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What to SEE: The Bleeding Tree

24 April 2023

With its all-First Nations cast, Ian Michael’s production of Angus Cerini’s revenge thriller The Bleeding Tree was a smash hit at The Blue Room last year. If you missed out, don’t worry – you can catch it at the State Theatre this month.

It’s hard to believe that the 2022 season of The Bleeding Tree was Wilman Noongar man Ian Michael’s directorial debut. The Blue Room Theatre production won four Performing Arts WA Awards, including the award for Outstanding Direction of an Independent Production in the theatre category for Michael himself.

The Bleeding Tree is a murder story with a difference – as Seesaw Magazine’s David Zampatti noted in his 2022 review, there’s no mystery to the backstory of domestic violence against women. In Michael’s production, with its First Nations cast, it’s as much a story about the horror of colonial violence, one that Zampatti described as “passionate, poetic and immensely powerful.”

So it’s no surprise that Michael’s production of Angus Cerini’s The Bleeding Tree – an award-winning play in its own right – was selected by Black Swan State Theatre Company to be presented at the State Theatre WA, as part of a collaboration with The Blue Room Theatre designed to provide opportunities for local, independent artists to access a mainstage. It’s this initiative that saw Scott McArdle’s Playthings (2021) and Liz Newell’s Toast (2022) presented at the State Theatre by Black Swan.

An established actor and writer who has worked with companies around Australia, Michael is no stranger to Black Swan and has performed with the company in City of Gold (2022, co-production with Sydney Theatre Company), Cloudstreet (2020), Our Town (2019) and Let the Right One In (2017). He also co-wrote York with Chris Isaacs, which BSSTC presented in 2021.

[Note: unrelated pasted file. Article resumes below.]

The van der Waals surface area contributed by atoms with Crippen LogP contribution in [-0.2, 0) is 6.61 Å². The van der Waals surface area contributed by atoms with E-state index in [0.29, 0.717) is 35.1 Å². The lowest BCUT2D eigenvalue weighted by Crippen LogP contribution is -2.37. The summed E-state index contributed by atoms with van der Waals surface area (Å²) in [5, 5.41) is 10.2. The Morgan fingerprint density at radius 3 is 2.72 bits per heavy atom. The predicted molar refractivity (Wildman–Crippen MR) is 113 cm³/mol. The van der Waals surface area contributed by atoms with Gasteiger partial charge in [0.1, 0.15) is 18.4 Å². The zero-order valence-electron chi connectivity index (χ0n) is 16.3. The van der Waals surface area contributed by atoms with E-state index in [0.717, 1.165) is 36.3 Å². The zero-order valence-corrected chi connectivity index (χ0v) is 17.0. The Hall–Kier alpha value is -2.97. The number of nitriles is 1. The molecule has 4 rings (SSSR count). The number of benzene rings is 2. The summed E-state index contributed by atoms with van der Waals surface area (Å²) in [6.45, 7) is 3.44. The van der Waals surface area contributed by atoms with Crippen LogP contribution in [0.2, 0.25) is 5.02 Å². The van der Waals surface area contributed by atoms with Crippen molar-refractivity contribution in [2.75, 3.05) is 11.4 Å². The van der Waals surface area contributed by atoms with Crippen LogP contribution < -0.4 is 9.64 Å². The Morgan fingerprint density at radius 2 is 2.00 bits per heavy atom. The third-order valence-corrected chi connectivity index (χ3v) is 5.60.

Ahead of Black Swan’s season of The Bleeding Tree, Barbara Hostalek caught up with Michael to learn more about the production and the road that brought him to this point in his career.

Ian Michael. Photo: Marnya Rothe

Barbara Hostalek: Ian, tell us a bit about your childhood and your pathway in to theatre.

Ian Michael: I was born on Larrakia Country in Darwin and spent my childhood and growing up on Noongar Boodjar in Bunbury and Collie.

From a young age I was interested in performing and had quite a big imagination. I was always writing stories and songs and forcing my siblings into putting on concerts in the lounge room and backyard.

When I got to high school, art subjects weren’t an option after the first or second year, so any thoughts of a career in the arts were now very distant. I finished school wanting to be a journalist and while chasing that, I met Aunty Lynette Narkle who pointed me in the direction of the Aboriginal Performance course at WAAPA (the Western Australian Academy of Performing Arts). That was in 2008 and I never really looked back. I fell in love with theatre and performance fast and hard, and I probably decided at the end of that first week that this is what I wanted to do.

BH: You’ve had an extensive career already as an actor and writer, and made your debut as a director with The Bleeding Tree’s Blue Room season in 2021. What drew you to directing?

IM: I trained as an actor and even writing is something I kind of fell into, and directing in a way… it wasn’t something I ever saw for myself.

As an actor, I would be in rehearsal rooms and directors would ask if had any interest in directing and I always convinced myself it was something that I couldn’t do. But when I was making a play called HART with She Said Theatre in 2015, Rachael Maza asked me the question and something shifted. HART is a solo work [that I wrote with Seanna van Helten] and was the first time I had to think about myself not just as a performer in a room, but as one of the writers and theatre makers too.